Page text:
Who can benefit from animal-assisted therapy?
Animal-assisted therapy can significantly reduce pain, anxiety, depression and fatigue in people with a range of health problems:
- Children having dental procedures
- People receiving cancer treatment
- People in long-term care facilities
- People hospitalized with chronic heart failure
- Veterans with post-traumatic stress disorder
And it's not only the ill person who reaps the benefits. Family members and friends who sit in on animal visits say they feel better, too.
Pet therapy is also being used in nonmedical settings, such as universities and community programs, to help people deal with anxiety and stress.
Does pet therapy have risks?
The biggest concern, particularly in hospitals, is safety and sanitation. Most hospitals and other facilities that use pet therapy have stringent rules to ensure that the animals are clean, vaccinated, well trained and screened for appropriate behavior.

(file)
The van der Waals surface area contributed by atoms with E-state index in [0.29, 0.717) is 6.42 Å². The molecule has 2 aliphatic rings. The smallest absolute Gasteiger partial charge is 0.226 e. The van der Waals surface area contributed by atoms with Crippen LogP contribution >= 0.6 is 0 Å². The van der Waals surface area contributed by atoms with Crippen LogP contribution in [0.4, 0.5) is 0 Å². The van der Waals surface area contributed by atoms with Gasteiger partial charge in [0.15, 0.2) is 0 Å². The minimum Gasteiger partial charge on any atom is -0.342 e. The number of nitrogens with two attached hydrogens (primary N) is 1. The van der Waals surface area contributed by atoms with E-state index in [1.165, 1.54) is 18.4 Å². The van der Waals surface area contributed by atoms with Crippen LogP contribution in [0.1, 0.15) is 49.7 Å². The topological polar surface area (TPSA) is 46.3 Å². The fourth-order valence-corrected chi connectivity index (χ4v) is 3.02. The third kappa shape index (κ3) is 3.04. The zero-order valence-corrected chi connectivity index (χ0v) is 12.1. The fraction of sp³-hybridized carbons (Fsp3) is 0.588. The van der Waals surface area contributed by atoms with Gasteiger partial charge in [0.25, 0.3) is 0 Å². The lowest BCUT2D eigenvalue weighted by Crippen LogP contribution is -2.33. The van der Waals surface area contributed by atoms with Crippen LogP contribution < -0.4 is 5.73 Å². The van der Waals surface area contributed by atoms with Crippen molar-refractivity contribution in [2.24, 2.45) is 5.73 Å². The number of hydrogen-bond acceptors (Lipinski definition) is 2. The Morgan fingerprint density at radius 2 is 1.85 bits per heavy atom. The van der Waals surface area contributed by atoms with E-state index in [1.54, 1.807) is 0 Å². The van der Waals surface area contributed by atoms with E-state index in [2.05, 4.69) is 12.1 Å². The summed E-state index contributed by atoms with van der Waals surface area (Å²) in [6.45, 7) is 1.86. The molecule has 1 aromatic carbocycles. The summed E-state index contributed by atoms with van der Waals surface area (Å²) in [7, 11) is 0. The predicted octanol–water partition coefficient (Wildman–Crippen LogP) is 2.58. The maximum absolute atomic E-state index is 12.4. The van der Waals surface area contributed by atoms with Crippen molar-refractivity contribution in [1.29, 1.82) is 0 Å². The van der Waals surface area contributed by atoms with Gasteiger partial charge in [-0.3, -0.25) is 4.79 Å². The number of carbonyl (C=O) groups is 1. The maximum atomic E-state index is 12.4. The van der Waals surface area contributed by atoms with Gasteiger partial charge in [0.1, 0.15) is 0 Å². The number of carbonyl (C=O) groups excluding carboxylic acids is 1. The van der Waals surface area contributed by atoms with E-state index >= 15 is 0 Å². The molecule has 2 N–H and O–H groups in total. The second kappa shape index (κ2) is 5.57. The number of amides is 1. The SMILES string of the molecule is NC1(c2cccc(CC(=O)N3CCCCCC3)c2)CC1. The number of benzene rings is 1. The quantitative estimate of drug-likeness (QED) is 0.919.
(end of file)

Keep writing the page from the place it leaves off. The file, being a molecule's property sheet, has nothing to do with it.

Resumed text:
It's also important to note the Centers for Disease Control and Prevention has never received a report of infection from animal-assisted therapy.
Animal-assisted therapy in action
More than a dozen certified therapy dogs are part of Mayo Clinic's Caring Canines program. They make regular visit to various hospital departments and even make special visits on request. For example, one dog and his trainer worked with a 5-year-old girl recovering from spinal surgery. The therapy dog helped her relearn how to walk, taking a step backward each time she took a step forward.
Feb. 25, 2014
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